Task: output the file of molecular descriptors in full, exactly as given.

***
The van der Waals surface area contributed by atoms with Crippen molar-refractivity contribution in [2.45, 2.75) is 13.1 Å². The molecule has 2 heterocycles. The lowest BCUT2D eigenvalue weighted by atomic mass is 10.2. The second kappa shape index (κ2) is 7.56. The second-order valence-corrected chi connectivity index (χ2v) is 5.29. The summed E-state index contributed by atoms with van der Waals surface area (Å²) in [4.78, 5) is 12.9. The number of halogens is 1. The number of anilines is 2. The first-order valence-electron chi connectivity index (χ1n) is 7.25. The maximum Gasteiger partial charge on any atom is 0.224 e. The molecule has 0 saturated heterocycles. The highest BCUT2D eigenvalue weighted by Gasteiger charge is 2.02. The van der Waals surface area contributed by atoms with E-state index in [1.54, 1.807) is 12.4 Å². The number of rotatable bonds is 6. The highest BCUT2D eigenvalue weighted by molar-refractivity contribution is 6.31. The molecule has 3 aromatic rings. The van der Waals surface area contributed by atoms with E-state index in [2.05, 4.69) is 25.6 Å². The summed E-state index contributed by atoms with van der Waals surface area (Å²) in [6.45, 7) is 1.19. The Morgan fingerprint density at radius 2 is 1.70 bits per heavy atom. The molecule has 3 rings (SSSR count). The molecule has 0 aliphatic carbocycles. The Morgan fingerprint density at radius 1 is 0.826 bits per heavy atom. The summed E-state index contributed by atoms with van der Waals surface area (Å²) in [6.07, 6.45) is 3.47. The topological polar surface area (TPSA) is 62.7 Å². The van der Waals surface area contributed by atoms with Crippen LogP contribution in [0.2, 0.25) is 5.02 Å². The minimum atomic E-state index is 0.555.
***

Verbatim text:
The van der Waals surface area contributed by atoms with Crippen molar-refractivity contribution in [2.45, 2.75) is 13.1 Å². The molecule has 2 heterocycles. The lowest BCUT2D eigenvalue weighted by atomic mass is 10.2. The second kappa shape index (κ2) is 7.56. The second-order valence-corrected chi connectivity index (χ2v) is 5.29. The summed E-state index contributed by atoms with van der Waals surface area (Å²) in [4.78, 5) is 12.9. The number of halogens is 1. The number of anilines is 2. The first-order valence-electron chi connectivity index (χ1n) is 7.25. The maximum Gasteiger partial charge on any atom is 0.224 e. The molecule has 0 saturated heterocycles. The highest BCUT2D eigenvalue weighted by Gasteiger charge is 2.02. The van der Waals surface area contributed by atoms with E-state index in [1.54, 1.807) is 12.4 Å². The number of rotatable bonds is 6. The highest BCUT2D eigenvalue weighted by molar-refractivity contribution is 6.31. The molecule has 3 aromatic rings. The van der Waals surface area contributed by atoms with E-state index in [2.05, 4.69) is 25.6 Å². The summed E-state index contributed by atoms with van der Waals surface area (Å²) in [6.45, 7) is 1.19. The Morgan fingerprint density at radius 2 is 1.70 bits per heavy atom. The molecule has 3 rings (SSSR count). The molecule has 0 aliphatic carbocycles. The Morgan fingerprint density at radius 1 is 0.826 bits per heavy atom. The summed E-state index contributed by atoms with van der Waals surface area (Å²) in [6.07, 6.45) is 3.47. The topological polar surface area (TPSA) is 62.7 Å². The van der Waals surface area contributed by atoms with Crippen LogP contribution in [0.2, 0.25) is 5.02 Å². The minimum atomic E-state index is 0.555.